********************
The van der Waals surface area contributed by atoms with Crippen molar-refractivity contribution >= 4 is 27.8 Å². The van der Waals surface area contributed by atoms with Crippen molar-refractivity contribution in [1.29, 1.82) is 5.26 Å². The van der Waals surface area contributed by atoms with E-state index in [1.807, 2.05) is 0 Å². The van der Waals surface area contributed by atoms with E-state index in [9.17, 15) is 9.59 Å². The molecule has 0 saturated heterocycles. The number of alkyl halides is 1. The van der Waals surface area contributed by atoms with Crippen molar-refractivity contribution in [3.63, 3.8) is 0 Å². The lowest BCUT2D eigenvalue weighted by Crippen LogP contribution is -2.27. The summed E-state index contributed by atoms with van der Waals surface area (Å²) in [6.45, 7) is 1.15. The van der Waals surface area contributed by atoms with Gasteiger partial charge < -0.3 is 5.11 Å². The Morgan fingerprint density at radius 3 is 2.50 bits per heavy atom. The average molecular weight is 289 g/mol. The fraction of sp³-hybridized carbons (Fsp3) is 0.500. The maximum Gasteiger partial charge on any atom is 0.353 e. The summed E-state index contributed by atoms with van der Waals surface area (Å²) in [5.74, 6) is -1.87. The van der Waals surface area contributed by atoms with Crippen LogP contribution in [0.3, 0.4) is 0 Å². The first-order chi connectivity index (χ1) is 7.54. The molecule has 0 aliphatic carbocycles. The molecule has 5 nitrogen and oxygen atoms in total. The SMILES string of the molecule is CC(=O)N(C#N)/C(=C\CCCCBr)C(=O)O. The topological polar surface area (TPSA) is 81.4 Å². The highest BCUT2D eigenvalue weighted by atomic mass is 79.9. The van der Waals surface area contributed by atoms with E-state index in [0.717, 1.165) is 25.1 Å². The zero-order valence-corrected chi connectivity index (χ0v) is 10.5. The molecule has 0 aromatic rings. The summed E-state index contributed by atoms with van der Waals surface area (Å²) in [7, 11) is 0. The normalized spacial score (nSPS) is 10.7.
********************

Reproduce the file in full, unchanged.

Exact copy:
The van der Waals surface area contributed by atoms with Crippen molar-refractivity contribution >= 4 is 27.8 Å². The van der Waals surface area contributed by atoms with Crippen molar-refractivity contribution in [1.29, 1.82) is 5.26 Å². The van der Waals surface area contributed by atoms with E-state index in [1.807, 2.05) is 0 Å². The van der Waals surface area contributed by atoms with E-state index in [9.17, 15) is 9.59 Å². The molecule has 0 saturated heterocycles. The number of alkyl halides is 1. The van der Waals surface area contributed by atoms with Crippen molar-refractivity contribution in [3.63, 3.8) is 0 Å². The lowest BCUT2D eigenvalue weighted by Crippen LogP contribution is -2.27. The summed E-state index contributed by atoms with van der Waals surface area (Å²) in [6.45, 7) is 1.15. The van der Waals surface area contributed by atoms with Gasteiger partial charge < -0.3 is 5.11 Å². The Morgan fingerprint density at radius 3 is 2.50 bits per heavy atom. The average molecular weight is 289 g/mol. The fraction of sp³-hybridized carbons (Fsp3) is 0.500. The maximum Gasteiger partial charge on any atom is 0.353 e. The summed E-state index contributed by atoms with van der Waals surface area (Å²) in [5.74, 6) is -1.87. The van der Waals surface area contributed by atoms with Crippen LogP contribution in [0.3, 0.4) is 0 Å². The first-order chi connectivity index (χ1) is 7.54. The molecule has 0 aliphatic carbocycles. The molecule has 5 nitrogen and oxygen atoms in total. The SMILES string of the molecule is CC(=O)N(C#N)/C(=C\CCCCBr)C(=O)O. The topological polar surface area (TPSA) is 81.4 Å². The highest BCUT2D eigenvalue weighted by atomic mass is 79.9. The van der Waals surface area contributed by atoms with E-state index in [0.717, 1.165) is 25.1 Å². The zero-order valence-corrected chi connectivity index (χ0v) is 10.5. The molecule has 0 aromatic rings. The summed E-state index contributed by atoms with van der Waals surface area (Å²) in [7, 11) is 0. The normalized spacial score (nSPS) is 10.7.